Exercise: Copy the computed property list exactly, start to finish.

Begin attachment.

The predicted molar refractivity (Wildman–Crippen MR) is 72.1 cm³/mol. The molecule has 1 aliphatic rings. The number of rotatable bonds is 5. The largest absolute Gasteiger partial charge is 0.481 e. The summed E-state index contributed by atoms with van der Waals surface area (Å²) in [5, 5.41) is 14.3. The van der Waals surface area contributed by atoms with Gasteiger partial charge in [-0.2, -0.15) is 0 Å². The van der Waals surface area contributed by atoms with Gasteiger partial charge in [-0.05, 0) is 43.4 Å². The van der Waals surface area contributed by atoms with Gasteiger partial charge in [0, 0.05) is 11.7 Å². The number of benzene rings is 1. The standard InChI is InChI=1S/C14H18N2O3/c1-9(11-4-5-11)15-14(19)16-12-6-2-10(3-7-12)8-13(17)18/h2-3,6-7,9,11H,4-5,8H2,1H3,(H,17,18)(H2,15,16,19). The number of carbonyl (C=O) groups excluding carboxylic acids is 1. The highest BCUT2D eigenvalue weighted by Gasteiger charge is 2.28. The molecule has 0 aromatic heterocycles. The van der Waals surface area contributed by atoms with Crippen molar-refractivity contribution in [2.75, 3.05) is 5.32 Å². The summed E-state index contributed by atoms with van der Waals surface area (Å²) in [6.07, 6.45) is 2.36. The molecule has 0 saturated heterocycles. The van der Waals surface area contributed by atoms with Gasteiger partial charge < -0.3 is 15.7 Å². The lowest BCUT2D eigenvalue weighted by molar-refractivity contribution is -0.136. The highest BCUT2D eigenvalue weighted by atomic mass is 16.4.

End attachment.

The predicted molar refractivity (Wildman–Crippen MR) is 72.1 cm³/mol. The molecule has 1 aliphatic rings. The number of rotatable bonds is 5. The largest absolute Gasteiger partial charge is 0.481 e. The summed E-state index contributed by atoms with van der Waals surface area (Å²) in [5, 5.41) is 14.3. The van der Waals surface area contributed by atoms with Gasteiger partial charge in [-0.2, -0.15) is 0 Å². The van der Waals surface area contributed by atoms with Gasteiger partial charge in [-0.05, 0) is 43.4 Å². The van der Waals surface area contributed by atoms with Gasteiger partial charge in [0, 0.05) is 11.7 Å². The number of benzene rings is 1. The standard InChI is InChI=1S/C14H18N2O3/c1-9(11-4-5-11)15-14(19)16-12-6-2-10(3-7-12)8-13(17)18/h2-3,6-7,9,11H,4-5,8H2,1H3,(H,17,18)(H2,15,16,19). The number of carbonyl (C=O) groups excluding carboxylic acids is 1. The highest BCUT2D eigenvalue weighted by Gasteiger charge is 2.28. The molecule has 0 aromatic heterocycles. The van der Waals surface area contributed by atoms with Crippen molar-refractivity contribution in [2.75, 3.05) is 5.32 Å². The summed E-state index contributed by atoms with van der Waals surface area (Å²) in [6.07, 6.45) is 2.36. The molecule has 0 saturated heterocycles. The van der Waals surface area contributed by atoms with Gasteiger partial charge < -0.3 is 15.7 Å². The lowest BCUT2D eigenvalue weighted by molar-refractivity contribution is -0.136. The highest BCUT2D eigenvalue weighted by atomic mass is 16.4.